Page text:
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Medline ® Abstract for Reference 133

of 'Infusion reactions to systemic chemotherapy'

Complement activation following first exposure to pegylated liposomal doxorubicin (Doxil): possible role in hypersensitivity reactions.
Chanan-Khan A, Szebeni J, Savay S, Liebes L, Rafique NM, Alving CR, Muggia FM
Ann Oncol. 2003;14(9):1430.
BACKGROUND: Pegylated liposomal doxorubicin (Doxil) has been reported to cause immediate hypersensitivity reactions (HSRs) that cannot be explained as IgE-mediated (type I) allergy. Previous in vitro and animal studies indicated that activation of the complement (C) system might play a causal role in the process, a proposal that has not been tested in humans to date.
PATIENTS AND METHODS: Patients with solid tumors (n = 29) treated for the first time with Doxil were evaluated for HSRs and concurrent C activation. HSRs were classified from mild to severe, while C activation was estimated by serial measurement of plasma C terminal complex (SC5b-9) levels. Increases in SC5b-9 were compared in patients with or without reactions, and were correlated with Doxil dose rate.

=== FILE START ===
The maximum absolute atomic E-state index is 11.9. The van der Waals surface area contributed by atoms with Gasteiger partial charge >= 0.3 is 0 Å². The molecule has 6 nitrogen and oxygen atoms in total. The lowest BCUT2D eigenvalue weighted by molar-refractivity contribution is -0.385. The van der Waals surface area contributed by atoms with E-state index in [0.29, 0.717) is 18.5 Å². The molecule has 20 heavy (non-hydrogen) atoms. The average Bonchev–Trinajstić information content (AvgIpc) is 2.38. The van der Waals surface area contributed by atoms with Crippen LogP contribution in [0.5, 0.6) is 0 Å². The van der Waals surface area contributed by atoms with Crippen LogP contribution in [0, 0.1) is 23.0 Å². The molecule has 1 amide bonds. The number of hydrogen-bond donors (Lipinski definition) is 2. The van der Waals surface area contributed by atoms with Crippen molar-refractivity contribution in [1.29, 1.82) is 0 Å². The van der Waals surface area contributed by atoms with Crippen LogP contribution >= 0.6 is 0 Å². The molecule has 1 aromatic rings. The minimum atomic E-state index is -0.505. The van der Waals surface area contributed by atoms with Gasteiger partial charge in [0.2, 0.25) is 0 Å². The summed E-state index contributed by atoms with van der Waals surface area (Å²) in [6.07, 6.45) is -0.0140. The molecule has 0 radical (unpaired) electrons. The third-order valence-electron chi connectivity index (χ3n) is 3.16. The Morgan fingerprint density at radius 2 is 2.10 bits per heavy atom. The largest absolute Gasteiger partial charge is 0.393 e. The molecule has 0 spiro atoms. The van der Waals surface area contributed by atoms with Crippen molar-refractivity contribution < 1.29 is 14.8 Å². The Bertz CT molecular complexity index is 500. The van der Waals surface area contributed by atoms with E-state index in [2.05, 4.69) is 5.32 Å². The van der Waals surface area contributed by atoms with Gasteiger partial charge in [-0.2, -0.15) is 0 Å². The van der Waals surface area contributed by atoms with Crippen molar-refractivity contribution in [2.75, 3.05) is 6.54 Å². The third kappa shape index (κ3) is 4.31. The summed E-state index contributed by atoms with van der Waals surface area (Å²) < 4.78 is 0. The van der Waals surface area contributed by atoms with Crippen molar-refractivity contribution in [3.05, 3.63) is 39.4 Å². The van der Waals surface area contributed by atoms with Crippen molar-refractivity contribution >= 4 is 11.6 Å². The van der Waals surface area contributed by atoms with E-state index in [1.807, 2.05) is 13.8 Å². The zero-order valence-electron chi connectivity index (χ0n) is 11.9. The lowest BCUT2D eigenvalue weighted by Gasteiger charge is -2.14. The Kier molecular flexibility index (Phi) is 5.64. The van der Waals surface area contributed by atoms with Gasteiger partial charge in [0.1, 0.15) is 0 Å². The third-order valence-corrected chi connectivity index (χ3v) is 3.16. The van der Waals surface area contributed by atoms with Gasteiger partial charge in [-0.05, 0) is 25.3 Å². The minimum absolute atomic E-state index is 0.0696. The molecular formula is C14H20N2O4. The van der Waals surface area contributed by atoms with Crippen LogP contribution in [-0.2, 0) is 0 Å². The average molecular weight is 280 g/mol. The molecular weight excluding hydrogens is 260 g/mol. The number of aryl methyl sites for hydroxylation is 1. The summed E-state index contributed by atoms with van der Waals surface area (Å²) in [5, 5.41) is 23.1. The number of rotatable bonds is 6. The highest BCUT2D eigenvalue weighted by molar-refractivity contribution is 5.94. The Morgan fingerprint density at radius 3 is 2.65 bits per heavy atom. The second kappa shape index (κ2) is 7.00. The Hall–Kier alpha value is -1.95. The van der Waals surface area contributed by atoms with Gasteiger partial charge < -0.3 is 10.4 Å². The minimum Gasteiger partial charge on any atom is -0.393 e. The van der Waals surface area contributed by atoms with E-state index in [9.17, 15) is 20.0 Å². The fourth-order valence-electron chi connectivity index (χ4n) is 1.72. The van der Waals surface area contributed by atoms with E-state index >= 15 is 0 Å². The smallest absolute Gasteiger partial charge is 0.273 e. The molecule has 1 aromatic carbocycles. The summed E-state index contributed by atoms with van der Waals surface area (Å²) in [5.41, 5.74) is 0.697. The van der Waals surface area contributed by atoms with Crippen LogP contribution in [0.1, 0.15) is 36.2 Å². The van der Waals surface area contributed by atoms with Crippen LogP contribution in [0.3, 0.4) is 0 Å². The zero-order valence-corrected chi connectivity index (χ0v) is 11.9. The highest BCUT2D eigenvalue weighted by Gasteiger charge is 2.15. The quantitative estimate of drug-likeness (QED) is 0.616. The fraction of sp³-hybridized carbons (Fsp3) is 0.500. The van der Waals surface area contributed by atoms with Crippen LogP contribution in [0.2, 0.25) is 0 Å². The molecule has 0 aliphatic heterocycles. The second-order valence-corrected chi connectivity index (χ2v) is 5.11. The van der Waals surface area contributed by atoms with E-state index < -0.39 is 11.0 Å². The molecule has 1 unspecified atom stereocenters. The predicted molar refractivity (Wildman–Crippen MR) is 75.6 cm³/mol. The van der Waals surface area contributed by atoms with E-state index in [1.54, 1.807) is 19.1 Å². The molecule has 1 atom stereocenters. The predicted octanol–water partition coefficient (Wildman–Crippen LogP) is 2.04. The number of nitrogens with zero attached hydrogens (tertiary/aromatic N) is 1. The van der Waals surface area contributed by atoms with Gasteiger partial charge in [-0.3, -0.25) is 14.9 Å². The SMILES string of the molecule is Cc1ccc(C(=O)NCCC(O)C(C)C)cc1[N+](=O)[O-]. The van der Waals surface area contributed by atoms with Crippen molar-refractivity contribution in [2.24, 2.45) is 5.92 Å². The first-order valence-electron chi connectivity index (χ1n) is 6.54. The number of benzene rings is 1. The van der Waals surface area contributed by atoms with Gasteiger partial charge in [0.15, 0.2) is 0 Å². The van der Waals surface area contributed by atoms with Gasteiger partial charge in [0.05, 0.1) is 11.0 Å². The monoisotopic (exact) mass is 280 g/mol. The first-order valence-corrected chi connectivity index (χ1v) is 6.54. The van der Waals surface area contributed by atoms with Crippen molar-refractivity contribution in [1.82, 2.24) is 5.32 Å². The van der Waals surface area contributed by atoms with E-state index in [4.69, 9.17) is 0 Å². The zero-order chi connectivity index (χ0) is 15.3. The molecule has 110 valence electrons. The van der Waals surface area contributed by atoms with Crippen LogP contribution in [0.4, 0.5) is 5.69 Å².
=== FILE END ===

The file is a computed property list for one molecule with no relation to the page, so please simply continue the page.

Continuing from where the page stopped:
RESULTS: Moderate to severe HSRs occurred in 45% of patients. Plasma SC5b-9 at 10 min after infusion was significantly elevated in 92% of reactor patients versus 56% in the non-reactor group, and the rise was greater in reactors than in non-reactors. We found significant association between C activation and HSRs, both showing direct correlation with the initial Doxil dose rate.
CONCLUSIONS: C activation may play a key role in HSRs to Doxil. However, low-level C activation does not necessarily entail clinical symptoms, highlighting the probable involvement of further, as yet unidentified, amplification factors.
Kaplan Comprehensive Cancer Center, New York University, New York, NY, USA. asher.chanan-khan@roswellpark.org